Duration of Copyright refers to how long the owner of the copyright holds onto these rights and is complex, depending on the country and date of creation. Copyright on some US work, having been created during a period when Copyright Registration was necessary (e.g. in USA up to 1963 – for more detailed breakdown see Hirtle (2010)), has expired and passed into Public Domain.
During this period of registration surprisingly few copyright periods were renewed (Patry 2009 p.69). While only 7% of books were renewed, 74% of films and 35 % of music were. It was the representatives of these sections of the industry who lobbied for changes in US law in 1998 and UK Law in 2010. We can see from this the importance of copyright in these sections of the industry has been recognized for a large portion of the 20th Century.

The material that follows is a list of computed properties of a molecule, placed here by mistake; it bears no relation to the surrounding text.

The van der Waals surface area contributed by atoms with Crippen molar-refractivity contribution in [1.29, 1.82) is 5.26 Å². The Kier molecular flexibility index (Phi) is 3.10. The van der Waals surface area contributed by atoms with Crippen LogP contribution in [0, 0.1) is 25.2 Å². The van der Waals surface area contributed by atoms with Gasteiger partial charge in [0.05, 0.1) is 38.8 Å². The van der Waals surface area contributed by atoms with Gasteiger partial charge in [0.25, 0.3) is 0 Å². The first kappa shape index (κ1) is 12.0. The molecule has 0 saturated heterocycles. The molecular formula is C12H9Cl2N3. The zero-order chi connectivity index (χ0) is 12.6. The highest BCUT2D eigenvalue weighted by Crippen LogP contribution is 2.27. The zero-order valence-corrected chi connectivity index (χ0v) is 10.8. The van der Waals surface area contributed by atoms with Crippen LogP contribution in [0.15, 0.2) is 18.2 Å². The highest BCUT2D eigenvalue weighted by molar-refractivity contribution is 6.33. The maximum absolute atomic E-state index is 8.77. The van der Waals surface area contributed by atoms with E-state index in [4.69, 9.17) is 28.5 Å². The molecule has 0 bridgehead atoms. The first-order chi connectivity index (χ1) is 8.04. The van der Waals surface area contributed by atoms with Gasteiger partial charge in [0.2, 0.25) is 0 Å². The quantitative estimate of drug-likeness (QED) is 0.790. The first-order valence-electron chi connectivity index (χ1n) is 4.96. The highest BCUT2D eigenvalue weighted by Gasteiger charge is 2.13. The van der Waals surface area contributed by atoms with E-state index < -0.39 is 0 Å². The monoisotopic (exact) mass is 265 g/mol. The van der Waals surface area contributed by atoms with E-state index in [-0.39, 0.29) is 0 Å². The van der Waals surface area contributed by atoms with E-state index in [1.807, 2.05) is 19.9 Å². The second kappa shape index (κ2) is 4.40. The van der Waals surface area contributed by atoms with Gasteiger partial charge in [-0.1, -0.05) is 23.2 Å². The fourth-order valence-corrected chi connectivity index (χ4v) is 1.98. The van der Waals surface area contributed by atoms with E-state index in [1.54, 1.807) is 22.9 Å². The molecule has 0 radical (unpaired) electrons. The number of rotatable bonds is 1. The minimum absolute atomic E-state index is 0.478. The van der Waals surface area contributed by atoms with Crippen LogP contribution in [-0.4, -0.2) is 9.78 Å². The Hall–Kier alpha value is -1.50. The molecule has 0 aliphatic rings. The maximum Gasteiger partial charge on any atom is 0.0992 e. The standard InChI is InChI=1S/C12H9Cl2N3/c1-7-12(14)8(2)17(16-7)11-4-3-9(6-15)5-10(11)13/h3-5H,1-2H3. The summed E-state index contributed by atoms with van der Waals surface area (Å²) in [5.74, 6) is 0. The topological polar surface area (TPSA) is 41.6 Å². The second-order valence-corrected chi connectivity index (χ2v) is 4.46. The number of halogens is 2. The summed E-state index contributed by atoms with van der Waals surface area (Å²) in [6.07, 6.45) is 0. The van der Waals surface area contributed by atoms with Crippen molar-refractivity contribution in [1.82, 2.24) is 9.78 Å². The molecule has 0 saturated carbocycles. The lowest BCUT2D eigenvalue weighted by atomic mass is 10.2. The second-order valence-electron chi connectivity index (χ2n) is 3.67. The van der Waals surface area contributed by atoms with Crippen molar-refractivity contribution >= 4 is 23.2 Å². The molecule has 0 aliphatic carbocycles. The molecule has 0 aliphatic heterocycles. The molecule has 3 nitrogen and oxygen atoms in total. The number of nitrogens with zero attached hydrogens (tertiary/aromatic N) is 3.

Duration of copyright currently is death +70 years for a musical composition or a book. Film and sound recordings are 50 years from 1st release in the UK, and 95 years from release in the US – although, US law does allow for a period of up to 120 years from release.
If the main purpose of copyright is to ‘promote creativity’, why do durations need to be so long? From the industry point of view, the right to distribute needs to be protected. Songs can have a long life, even though most only have a short period in which they are profitable.(Lessig 2004 p.134) However, quite often works are in copyright but deemed uneconomical to distribute. This means that an awful lot of culture is locked away – works that could easily be distributed via digital means.